This all continued for years before the other victims started to see the truth and make their own emotional breaks. We have a long journey ahead of us still. The abuse can't be taken back; the echoes and the damage will always be inside us somewhere. But we've finally started making the progress I've been dreaming of.
If it weren't for the book that saved me, I don't know that I would've had the strength I needed to continue standing up for what was right. Though I'm stubborn, I'm also a rule-follower by nature, and in the midst of all this, I often felt like an awful, rebellious monster. (My experiences with that have a lot to do with my OCD.) But when I was eleven years old, around the time the school counselor turned me away, I came across a book about a girl who moves back to her mom's childhood home and uncovers her family's history of emotional abuse. That book is where I first saw that term, "emotional abuse," and I witnessed my pain written across all its pages. That had never happened to me before, not like that. Thanks to that book, I gained the vocabulary I needed to reframe my life, and I had confirmation to fall back on when I doubted myself the most. That book provided what no one else would, and I will never stop being grateful for that.
I only read that book the one time, and as I said at the beginning of this post, I don't know what it was called or who it was by. But it made a direct and specific difference in my life. Today, I still seek out books that have that kind of content because every time I do, I see hope. I see a chance for other people to find their truths. I see a way for us all to gain a better understanding of the psychological and sociological concepts behind abuse and prejudice and other such issues, so that we can more effectively stand up for what's right. I try to write books that address these topics too, because I could be the person who saves a life. And so could you, with your words.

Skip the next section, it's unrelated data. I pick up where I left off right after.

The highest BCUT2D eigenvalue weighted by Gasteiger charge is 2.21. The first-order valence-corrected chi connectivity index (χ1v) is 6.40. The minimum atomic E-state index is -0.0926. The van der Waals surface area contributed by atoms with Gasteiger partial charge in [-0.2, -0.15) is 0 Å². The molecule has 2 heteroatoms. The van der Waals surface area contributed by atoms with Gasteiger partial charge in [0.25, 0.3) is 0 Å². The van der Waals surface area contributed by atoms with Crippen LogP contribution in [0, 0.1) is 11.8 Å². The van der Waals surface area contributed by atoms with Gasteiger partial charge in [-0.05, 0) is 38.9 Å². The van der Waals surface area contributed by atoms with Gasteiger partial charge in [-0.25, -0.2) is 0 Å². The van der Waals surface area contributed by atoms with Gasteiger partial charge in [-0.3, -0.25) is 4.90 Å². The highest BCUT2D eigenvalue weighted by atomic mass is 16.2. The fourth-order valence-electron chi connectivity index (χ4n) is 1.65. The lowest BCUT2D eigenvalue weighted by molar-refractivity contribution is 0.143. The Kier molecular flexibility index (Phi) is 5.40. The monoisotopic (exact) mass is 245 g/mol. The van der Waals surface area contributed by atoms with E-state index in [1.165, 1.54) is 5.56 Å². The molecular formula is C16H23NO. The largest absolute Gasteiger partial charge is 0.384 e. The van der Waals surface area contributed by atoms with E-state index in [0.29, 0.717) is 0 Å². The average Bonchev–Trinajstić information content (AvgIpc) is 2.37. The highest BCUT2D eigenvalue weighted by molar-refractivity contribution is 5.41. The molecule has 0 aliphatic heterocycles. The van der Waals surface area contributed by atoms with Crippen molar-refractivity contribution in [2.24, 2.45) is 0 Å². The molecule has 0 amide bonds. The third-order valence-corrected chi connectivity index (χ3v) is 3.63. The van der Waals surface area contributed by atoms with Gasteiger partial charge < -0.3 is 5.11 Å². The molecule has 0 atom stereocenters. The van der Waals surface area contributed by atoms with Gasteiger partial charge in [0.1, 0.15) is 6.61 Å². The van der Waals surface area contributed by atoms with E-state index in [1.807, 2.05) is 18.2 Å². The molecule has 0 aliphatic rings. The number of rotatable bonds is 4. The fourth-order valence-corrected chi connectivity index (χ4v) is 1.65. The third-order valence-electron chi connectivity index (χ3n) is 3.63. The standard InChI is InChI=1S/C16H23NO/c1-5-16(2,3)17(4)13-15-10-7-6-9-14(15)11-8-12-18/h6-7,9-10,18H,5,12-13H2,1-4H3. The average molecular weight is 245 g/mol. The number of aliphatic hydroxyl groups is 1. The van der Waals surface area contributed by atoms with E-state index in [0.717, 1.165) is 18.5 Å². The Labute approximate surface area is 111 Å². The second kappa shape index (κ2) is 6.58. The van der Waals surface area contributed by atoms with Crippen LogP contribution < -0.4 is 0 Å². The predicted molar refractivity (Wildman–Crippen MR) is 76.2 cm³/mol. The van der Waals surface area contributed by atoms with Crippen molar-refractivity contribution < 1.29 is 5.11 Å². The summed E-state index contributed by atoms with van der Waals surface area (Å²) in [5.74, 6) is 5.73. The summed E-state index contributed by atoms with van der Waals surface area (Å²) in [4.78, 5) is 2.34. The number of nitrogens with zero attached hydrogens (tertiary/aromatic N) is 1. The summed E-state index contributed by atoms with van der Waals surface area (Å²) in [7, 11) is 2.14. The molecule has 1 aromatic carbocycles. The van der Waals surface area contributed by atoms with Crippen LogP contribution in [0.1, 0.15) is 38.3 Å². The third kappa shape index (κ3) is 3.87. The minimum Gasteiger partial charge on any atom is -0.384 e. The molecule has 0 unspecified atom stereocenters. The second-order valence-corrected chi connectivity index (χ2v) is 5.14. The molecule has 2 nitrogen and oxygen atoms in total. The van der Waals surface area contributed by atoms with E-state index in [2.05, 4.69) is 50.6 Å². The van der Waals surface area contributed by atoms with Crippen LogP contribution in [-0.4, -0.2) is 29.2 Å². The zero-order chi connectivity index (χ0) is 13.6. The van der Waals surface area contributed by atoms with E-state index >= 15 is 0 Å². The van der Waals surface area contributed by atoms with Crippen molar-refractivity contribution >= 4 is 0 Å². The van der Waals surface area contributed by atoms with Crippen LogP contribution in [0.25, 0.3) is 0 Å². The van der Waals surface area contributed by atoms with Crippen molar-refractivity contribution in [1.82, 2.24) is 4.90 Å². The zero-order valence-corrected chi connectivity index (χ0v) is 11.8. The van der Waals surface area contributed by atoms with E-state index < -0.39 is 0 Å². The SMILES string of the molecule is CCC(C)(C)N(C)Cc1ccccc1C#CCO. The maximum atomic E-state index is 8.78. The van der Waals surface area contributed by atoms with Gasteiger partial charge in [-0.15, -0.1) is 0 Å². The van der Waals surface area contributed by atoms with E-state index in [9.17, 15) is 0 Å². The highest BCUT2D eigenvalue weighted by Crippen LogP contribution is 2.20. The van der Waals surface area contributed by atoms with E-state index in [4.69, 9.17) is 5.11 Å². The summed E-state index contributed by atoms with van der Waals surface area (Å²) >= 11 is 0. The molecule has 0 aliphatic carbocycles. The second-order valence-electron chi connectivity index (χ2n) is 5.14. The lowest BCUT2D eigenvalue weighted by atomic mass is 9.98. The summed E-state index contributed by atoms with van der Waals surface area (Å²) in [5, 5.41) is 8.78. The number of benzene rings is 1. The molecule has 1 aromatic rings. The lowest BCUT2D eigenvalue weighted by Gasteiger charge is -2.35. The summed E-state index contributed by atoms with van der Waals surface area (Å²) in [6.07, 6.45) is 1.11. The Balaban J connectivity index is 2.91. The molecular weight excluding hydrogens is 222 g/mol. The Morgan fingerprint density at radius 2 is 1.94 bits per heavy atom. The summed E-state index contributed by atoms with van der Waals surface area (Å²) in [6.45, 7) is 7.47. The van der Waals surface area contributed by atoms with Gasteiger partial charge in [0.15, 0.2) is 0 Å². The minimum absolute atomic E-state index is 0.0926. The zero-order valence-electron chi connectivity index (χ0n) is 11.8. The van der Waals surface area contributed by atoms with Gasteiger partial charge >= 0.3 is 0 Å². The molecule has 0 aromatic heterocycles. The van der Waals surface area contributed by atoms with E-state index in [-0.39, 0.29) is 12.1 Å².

Of course, if your writing affects people more unconsciously, like the many other books I've loved, that's a beautiful thing too. Don't forget it. Whatever goodness we can add to the world matters, and we all have our part to play! The most important point here is that I can stand as one clear witness to how fiction does good in the world. Stories matter, and I won't hold with anyone who tries to argue otherwise.
Thanks for reading, everyone. Answer the prompt yourself, if you'd like, and here's the rest of the TCWT blog chain for you to follow:
5th – http://thelittleenginethatcouldnt.wordpress.com/
6th – http://nasrielsfanfics.wordpress.com/
7th – https://erinkenobi2893.wordpress.com/
8th – http://introspectioncreative.wordpress.com/
9th – http://semilegacy.blogspot.com/
10th – My blog, today
11th – http://whileishouldbedoingprecal.weebly.com/
12th – http://randomosityofeden.wordpress.com/
13th – http://musingsfromnevillesnavel.wordpress.com/
14th – http://www.alwaysopinionatedgirl.wordpress.com/
15th – http://www.juliathewritergirl.wordpress.com/
16th – http://miriamjoywrites.com/
17th – http://horsfeathersblog.wordpress.com/
18th – http://unironicallyexcited.wordpress.com/
19th – http://theboardingblogger.wordpress.com/
20th – http://stayandwatchthestars.wordpress.com/
21st – http://unikkelyfe.wordpress.com/
22nd – http://fantasiesofapockethuman.blogspot.com/
23rd – http://lilyjenness.blogspot.com/
24th – http://oliviarivers.wordpress.com/
25th – No post
26th – http://butterfliesoftheimagination.wordpress.com/
27th – http://missalexandrinabrant.wordpress.com/
28th – http://www.pamelanicolewrites.com
29th – http://jasperlindell.blogspot.com.au/
30th – http://maralaurey.wordpress.com/ and http://theedfiles.blogspot.com/
31st – http://teenscanwritetoo.wordpress.com/